Personal Injury Claim:
a Simple Definition
Hello and thank you for visiting The Sally Morin Personal Injury Lawyers personal injury attorney website. As a practicing attorney for over 20 years I've helped a lot of clients through some very hard times, most of which stem from injuries sustained in traffic accidents. The number one way an injured individual can recoup financial damages caused by such an accident is to file a personal injury claim—the definition of which can sometimes be confusing. If you've been looking for an easy-to-understand personal injury claim definition, you've come to the right place. Below you'll find helpful information you can use to learn:
- The definition of a personal injury claim (without the use of a bunch of legaleze)
- What is and isn't covered under a personal injury claim
- How you can use a personal injury claim to help put your life back together after an accident
- And your rights and obligations concerning a personal injury claim in California
What is a Personal Injury Claim?
There are several different types of claims but as for our plain-and-simple personal injury claim definition, let us assume that that:
- A victim has been hurt in an accident (such as a car crash) and
- That victim is seeking financial compensation (or reimbursement) for injuries (mental or physical) caused by that accident
A personal injury claim is made against an at-fault party or their insurance company and the goal is to have a financial settlement or payout awarded to the victim in order to cover all the expenses they incurred because of the accident. To make a claim, you want to either directly contact the at-fault party, their insurance carrier and/or your insurance carrier and open a claim (typically on a 1-800 claims line.) This will get the ball rolling... However, I'm getting ahead of myself here.
There are a few conditions that have to be met in order to file a personal injury claim in California. The most important of these is determining fault (or, in legal terms, liability) for the accident.
Personal Injury Claims and Negligence
Typically a victim has to prove that their injuries were caused by the negligence, recklessness, or carelessness of another individual (or legal entity such as a corporation). That negligence (or recklessness) plays a huge part in shifting liability for financial damages to the at fault party.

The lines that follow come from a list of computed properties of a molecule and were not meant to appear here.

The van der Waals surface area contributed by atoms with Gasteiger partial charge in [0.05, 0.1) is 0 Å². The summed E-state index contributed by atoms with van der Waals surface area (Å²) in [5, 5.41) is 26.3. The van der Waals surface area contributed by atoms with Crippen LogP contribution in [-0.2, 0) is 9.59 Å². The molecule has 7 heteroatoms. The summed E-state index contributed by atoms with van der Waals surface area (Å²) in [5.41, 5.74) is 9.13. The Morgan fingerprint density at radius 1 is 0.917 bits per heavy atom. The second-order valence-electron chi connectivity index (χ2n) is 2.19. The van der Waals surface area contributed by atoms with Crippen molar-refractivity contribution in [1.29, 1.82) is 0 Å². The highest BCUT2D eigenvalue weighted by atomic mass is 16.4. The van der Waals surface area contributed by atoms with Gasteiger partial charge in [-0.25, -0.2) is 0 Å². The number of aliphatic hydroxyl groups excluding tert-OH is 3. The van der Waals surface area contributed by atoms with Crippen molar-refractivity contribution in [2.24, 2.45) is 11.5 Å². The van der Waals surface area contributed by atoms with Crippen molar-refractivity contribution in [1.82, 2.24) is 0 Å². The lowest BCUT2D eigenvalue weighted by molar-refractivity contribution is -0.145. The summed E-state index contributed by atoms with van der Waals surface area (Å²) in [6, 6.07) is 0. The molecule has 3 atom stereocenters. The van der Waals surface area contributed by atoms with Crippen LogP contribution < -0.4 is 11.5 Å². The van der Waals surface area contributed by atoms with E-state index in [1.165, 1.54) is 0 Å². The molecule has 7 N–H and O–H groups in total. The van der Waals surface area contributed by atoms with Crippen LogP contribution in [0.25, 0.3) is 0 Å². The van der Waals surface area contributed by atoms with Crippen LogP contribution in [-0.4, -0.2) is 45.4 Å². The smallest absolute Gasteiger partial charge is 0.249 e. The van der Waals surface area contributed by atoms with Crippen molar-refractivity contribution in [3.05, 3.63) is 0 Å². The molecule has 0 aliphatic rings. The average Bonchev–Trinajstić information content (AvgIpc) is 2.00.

Determining liability will often be the first step in an accident investigation and is critical in order to get the maximum insurance settlement available to you.
However, California is a comparative negligence state. That means that the law allows for liability to be assigned in portions (rather than being an all-or-nothing thing). In short, even if the victim's actions contributed to the accident in question, the at fault party could still be assigned a majority of the liability. Therefore be legally required to pay the victim compensation.
Most Common Types of Personal Injury Claims
Traffic accidents are the root cause of the vast majority of serious injuries and personal injury claims in California. Every year there are hundreds of thousands of crashes, thousands of serious injuries, and hundreds of deaths on California highways, streets, and rural roads. Because of that, most personal injury claims stem from:
- Car accidents
- Motorcycle accidents
- Bike accidents
- Pedestrian accidents
- Uber, Lyft or Rideshare accidents
However, while traffic accidents comprise the overwhelming majority of serious personal injury claims, there are several other types of accident that can result in the need to seek financial compensation for injuries.
For example, a plaintiff (or victim) may also file a personal injury claim if they:
- Slip and fall on private or publically owned property
- Are harmed by falling debris at, electrical hazards, fire, and more
- Suffer injuries in a pool
- Are injured by a defective product or faulty repairs
In short, just about anyone who has been hurt by another person's (or legal entity's) recklessness, negligence, or carelessness can file a personal injury claim for financial compensation.
What's Covered Under a Personal Injury Claim
An important factor in considering whether or not to file a personal injury claim in California (and deciding how far to push that claim) is determining exactly what financial damages are covered under the law.
In most cases victims are allowed to seek 100% of the costs associated with medical expenses that are incurred as a result of the accident. Note that these medical expenses must be reasonable and necessary. That includes the immediate costs of the accident such as:
- Ambulance transportation
- ER visits
- Hospital admissions
- Prescribed medications
However, it also includes other expenses that may appear later including the cost of:
- Physical therapy
- Reconstructive surgery
- Hardware removal surgery
Victims are often able to seek compensation for wages they lost because of the accident and their physical recovery period. While this compensation doesn't help victims and their family members at the time, getting that payout at the end of a financial recovery process goes a long way toward settling a broken life back into place.
However, keep in mind that victims can also file claims for lost future income as well. For example, if a victim is hit by a car in a car and suffers long-lasting or even life-long injuries that reduce their ability to earn, they can incorporate that financial loss into a personal injury claim. Note that self-employed individuals have a tougher evidentiary hurdle to leap in making a loss of earnings claim, but it certainly can be done.